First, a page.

This morning I did a keynote address for Humber College (Ontario, Canada) for their Faculty Ed-Venture Days offered through their teaching and learning centre. One of the slides that resonated most with participants was around getting our priorities straight as we head back to classes for a new school year in the ongoing global pandemic. Here’s what I shared:
#1: Prioritize compassion over content.
When possible let’s back off on overwhelming students with more content than they can handle. There have been repeated stories from academics, educators, and students that our ability to focus, process content and “produce” has diminished during the pandemic. Of course, there’s not much “hard data” that has been collected on this yet, but there are enough repeated stories to know that we (as in, humans) are coping with new stresses, and often multiple and competing stressors at once. So, students may simply not have the capacity to process the same volume of content as they did last year. That’s nobody’s fault; that’s just how is. So given the choice between cramming in more content, and being compassionate with the amount we expect them to reasonably learn, let’s err on the side of compassion.
#2: Prioritize decency and dignity over deadlines.
I have been teaching for more than 25 years; and I used to be the most militant person you’ve every met when it came to deadlines. Through my work in academic integrity I’ve learned that students can be at a higher risk for engaging in misconduct when they are under tight deadlines. So now, if students ask me for an extension, I give it to them (within reason, and within the boundaries of the administrative requirements of when I have to submit grades.)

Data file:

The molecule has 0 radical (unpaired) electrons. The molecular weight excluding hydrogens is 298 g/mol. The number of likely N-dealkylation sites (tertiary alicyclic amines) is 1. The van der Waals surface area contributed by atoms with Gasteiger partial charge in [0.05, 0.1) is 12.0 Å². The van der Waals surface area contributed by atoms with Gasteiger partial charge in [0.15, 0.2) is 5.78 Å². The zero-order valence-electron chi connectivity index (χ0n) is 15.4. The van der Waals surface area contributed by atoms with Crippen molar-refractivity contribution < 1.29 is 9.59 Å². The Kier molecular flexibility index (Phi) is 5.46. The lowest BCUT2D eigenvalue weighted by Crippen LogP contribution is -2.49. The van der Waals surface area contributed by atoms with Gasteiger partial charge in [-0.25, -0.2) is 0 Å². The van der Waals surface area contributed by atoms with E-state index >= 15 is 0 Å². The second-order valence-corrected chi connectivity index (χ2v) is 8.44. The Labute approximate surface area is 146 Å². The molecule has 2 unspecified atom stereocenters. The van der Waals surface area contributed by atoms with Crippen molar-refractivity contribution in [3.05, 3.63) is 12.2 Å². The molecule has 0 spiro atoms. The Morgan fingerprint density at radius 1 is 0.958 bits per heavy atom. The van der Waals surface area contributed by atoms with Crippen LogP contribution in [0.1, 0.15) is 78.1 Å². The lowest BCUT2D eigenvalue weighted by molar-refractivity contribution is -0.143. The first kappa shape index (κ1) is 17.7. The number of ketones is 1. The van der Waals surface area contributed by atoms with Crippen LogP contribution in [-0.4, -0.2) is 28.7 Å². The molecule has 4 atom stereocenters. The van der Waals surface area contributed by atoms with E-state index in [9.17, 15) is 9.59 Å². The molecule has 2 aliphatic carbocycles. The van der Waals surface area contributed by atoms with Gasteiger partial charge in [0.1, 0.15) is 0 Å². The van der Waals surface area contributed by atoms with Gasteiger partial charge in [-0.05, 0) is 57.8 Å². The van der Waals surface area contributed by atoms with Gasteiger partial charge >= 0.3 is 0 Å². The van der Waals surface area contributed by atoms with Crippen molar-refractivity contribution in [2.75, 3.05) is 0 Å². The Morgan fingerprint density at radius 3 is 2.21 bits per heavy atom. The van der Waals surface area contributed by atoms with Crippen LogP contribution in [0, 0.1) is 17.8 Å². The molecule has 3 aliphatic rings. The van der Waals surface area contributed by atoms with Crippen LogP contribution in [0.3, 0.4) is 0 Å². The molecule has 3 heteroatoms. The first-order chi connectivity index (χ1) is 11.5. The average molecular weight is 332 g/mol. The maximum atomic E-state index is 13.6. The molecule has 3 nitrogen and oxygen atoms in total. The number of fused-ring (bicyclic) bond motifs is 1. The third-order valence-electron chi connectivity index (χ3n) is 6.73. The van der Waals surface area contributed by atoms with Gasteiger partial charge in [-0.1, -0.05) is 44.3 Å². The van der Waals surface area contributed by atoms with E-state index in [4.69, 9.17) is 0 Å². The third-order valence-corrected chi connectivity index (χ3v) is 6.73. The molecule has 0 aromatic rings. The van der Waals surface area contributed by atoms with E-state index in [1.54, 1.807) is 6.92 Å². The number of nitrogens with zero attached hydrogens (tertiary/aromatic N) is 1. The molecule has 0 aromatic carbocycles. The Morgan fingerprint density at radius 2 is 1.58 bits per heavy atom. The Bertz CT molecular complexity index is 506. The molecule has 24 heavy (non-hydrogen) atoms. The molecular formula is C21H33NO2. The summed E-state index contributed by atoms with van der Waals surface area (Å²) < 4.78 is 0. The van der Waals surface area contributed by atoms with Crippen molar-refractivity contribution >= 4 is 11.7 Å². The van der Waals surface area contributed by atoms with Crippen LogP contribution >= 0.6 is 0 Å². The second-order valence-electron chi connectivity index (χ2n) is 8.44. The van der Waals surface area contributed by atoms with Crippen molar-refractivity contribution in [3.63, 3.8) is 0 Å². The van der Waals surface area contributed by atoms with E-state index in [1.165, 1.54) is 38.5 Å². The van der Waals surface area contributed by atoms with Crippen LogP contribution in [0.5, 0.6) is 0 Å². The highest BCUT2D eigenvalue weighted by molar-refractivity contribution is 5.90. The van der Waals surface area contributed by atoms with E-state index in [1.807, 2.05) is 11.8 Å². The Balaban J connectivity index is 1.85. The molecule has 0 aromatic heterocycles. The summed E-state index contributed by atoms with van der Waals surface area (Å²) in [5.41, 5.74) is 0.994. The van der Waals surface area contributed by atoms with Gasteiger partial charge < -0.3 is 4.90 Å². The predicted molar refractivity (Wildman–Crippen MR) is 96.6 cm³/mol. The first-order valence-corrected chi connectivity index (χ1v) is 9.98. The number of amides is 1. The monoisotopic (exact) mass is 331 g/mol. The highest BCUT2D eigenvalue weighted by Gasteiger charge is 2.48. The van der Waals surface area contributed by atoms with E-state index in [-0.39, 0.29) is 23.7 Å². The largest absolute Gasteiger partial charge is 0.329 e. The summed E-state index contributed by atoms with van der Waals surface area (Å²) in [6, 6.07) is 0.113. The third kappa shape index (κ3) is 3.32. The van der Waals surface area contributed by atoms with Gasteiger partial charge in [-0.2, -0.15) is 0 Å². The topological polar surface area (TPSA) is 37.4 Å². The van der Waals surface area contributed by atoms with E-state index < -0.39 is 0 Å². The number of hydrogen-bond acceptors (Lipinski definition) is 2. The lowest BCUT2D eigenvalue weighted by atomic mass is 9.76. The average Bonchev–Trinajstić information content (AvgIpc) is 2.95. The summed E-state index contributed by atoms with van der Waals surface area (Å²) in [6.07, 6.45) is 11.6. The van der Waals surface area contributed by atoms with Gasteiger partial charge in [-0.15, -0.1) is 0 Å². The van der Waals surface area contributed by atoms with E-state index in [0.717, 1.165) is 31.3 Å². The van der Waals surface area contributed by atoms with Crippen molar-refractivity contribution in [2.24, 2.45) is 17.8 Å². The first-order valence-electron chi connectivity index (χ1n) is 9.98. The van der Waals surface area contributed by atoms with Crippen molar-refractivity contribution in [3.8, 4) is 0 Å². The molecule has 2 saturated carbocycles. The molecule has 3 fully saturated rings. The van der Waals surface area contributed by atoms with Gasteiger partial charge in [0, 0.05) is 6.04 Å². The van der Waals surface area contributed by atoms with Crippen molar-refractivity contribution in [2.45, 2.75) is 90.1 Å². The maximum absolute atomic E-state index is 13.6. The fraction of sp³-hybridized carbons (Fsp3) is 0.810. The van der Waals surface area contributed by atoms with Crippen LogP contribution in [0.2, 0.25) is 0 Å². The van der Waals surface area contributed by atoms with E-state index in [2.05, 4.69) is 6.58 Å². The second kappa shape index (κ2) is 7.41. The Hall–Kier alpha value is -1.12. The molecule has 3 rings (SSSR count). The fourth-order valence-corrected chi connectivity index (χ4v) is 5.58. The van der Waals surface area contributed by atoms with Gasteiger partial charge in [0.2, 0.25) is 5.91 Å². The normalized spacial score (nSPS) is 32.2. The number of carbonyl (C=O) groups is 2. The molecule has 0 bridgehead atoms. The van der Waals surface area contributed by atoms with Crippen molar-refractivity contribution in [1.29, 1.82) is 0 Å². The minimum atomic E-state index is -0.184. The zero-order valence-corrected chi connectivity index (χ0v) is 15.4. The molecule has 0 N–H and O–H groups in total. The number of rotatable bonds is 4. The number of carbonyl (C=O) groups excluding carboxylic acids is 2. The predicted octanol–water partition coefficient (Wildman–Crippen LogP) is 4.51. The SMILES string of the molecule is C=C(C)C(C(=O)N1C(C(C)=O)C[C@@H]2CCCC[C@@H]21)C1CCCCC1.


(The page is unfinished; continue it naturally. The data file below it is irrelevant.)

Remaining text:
I don’t make students beg for an extension. I don’t make them tell me their life story. I trust that if they are asking for an extension, then they need it. I aim to let them keep their dignity by not forcing or coercing them to tell me their life story.
#3: Prioritize pedagogy over punitive action.
There will be breaches of academic integrity, but before we get to that point, let’s do everything we can to educate students. That means teaching them everything from time management skills, to how to plan out their assignments, to learning skills like citing, referencing, paraphrasing, and whatever else they need.
We became educators because we believe in pedagogy, rather than policing, so let’s do whatever we can to ensure students are learning.
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Sarah Elaine Eaton, PhD, is a faculty member in the Werklund School of Education, and the Educational Leader in Residence, Academic Integrity, University of Calgary, Canada. Opinions are my own and do not represent those of the University of Calgary.